Parwinder Kaur, a PhD student in the School of Plant Biology at The University of Western Australia, was last week awarded the prestigious 2009 Mike Carroll Travelling Fellowship.
Fellowship winners usually travel after the award is presented but Ms Kaur, of Nedlands, has already spent seven weeks in India attending the 5th International Conference on Plant Pathology, meeting leading scientists and conducting a trial at Punjab Agricultural University.
She is researching how the pathogen Albugo candida causes white rust disease in Brassica juncea, Indian mustard. Her research will also help determine whether white rust disease is a threat to Australian mustard and canola production.
Born and educated in India, Ms Kaur won an international postgraduate research scholarship to study at UWA, through the School of Plant Biology.
Ms Kaur said she had spent many school holidays in rural northern India, where she enjoyed milking cows and buffaloes and learning about farming through her uncles.
"Since then I've had a passion to do something for the farming industry because farmers feed the whole world," she said.
"I've seen how disappointing it is for them at the end of the crop season if they have not made enough income to be able to feed their own family."
While completing a Bachelor of Agricultural Science with Honours at Punjab Agricultural University in India, Ms Kaur decided to target the plant protection area.
"After completing Master's degree in Entomology I was looking for some hands-on experience in the plant pathology area," she said.
"Apart from insects, plants are also attacked by several diseases and I applied to UWA for the international postgraduate scholarship to be able to work in the plant pathology group in the School of Plant Biology."
UWA Institute of Agriculture Director, Winthrop Professor Kadambot Siddique said the Mike Carroll Travelling Fellowship honoured the late Dr Mike Carroll, former Director General of the WA Department of Agriculture.
"Dr Carroll's devotion to agriculture and his tireless and selfless efforts to improve the lot of farmers, the wider community and his scientific colleagues is well recognised. The Fellowship also reflects the great value he placed on international relationships," Professor Siddique said.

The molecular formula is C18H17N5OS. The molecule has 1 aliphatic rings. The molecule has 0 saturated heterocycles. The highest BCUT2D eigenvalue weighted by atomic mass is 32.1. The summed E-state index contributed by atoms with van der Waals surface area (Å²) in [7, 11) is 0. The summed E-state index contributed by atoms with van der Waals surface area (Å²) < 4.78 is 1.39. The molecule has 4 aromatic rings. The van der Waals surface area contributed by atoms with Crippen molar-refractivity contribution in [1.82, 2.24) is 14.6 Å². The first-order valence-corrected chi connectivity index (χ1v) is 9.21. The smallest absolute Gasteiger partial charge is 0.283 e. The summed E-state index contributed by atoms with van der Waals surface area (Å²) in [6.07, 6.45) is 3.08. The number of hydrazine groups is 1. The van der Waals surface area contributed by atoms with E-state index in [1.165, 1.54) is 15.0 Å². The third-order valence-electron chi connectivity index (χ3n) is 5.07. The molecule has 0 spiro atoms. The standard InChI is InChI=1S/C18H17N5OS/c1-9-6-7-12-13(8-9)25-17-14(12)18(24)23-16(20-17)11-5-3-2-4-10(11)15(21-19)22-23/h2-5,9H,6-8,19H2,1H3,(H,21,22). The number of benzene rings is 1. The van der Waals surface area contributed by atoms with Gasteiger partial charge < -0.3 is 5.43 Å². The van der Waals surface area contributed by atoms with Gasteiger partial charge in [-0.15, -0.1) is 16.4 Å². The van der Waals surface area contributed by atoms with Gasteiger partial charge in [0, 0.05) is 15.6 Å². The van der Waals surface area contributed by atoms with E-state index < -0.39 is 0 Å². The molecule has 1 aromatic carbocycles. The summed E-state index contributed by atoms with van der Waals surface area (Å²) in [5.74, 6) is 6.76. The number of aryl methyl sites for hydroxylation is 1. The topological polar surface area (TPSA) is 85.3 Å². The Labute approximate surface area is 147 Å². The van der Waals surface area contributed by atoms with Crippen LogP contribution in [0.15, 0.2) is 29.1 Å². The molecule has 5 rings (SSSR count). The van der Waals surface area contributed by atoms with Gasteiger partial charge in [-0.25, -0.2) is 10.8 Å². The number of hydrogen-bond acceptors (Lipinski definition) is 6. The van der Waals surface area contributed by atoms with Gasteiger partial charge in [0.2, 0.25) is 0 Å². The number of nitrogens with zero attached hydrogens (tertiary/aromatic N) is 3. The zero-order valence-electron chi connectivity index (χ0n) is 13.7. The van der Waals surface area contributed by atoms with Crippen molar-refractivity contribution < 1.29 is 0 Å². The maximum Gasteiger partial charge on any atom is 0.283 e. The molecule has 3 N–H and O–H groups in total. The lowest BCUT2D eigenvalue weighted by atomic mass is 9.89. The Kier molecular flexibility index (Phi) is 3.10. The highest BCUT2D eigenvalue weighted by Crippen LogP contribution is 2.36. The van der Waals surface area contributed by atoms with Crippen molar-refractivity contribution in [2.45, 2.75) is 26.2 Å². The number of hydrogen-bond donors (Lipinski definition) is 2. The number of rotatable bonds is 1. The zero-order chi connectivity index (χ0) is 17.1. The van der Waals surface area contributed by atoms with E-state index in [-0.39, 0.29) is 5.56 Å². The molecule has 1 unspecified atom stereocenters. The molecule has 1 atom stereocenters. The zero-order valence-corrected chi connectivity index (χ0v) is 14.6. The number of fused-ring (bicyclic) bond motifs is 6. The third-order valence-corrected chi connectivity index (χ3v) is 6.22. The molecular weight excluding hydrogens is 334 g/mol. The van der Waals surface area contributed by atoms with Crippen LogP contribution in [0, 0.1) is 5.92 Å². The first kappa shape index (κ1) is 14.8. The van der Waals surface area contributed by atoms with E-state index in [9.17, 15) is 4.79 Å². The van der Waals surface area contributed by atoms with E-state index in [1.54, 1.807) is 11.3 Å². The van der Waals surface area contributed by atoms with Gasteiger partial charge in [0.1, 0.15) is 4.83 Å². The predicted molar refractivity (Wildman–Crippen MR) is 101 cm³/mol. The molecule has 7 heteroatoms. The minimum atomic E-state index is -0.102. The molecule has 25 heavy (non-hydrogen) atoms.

"Recipients of the fellowship are chosen on their academic abilities, relevance of studies to an important area of Australian broad acre agriculture, their potential to benefit from the experience and their enthusiasm to impart the findings of their travels to the scientific, farming and wider community on their return to WA."
Previous winners of the Mike Carroll Travelling Fellowship include:
Inaugural winners Martin Vila Aiub: invited speaker to the 4th International Weed Science Congress in Durban, South Africa, and Ben Biddulph: presented a paper at the 10th International Symposium of Pre-harvest sprouting in cereals in Norwich, U.K
Graeme Doole: went to University of California at Berkley, with a focus on agricultural and research problems.
Christopher Jones: travelled to North America to investigate oil production in sandalwood that might lead to the development of a novel cropping system for WA farmers.
Shane Friesen: visited Rothamstead Research Station in the UK, the world's oldest active, agricultural research station, where he was involved in the Resistance 2007 Conference.
Di Mayberry: attended international conferences on sheep and goat nutrition in Beijing, China and Thessaloniki, Greece.
Weihua Chen: spent three months at The University of Adelaide, experimenting on transport of phosphate in plants with world expert Professor Steve Tyerman.
Megan Chadwick: attended Utah State University, USA and presented on behaviour based management of livestock on farms at a conference.
Annaliese Mason: spent six weeks in France researching how to combat potential problems of abnormal chromosome associations in Super Brassica plants.
Winthrop Professor Kadambot Siddique (UWA Institute of Agriculture) (+61 8) 6488 7012
Janine MacDonald (UWA Public Affairs) (+61 8) 6488 5563 / (+61 4) 32 637 716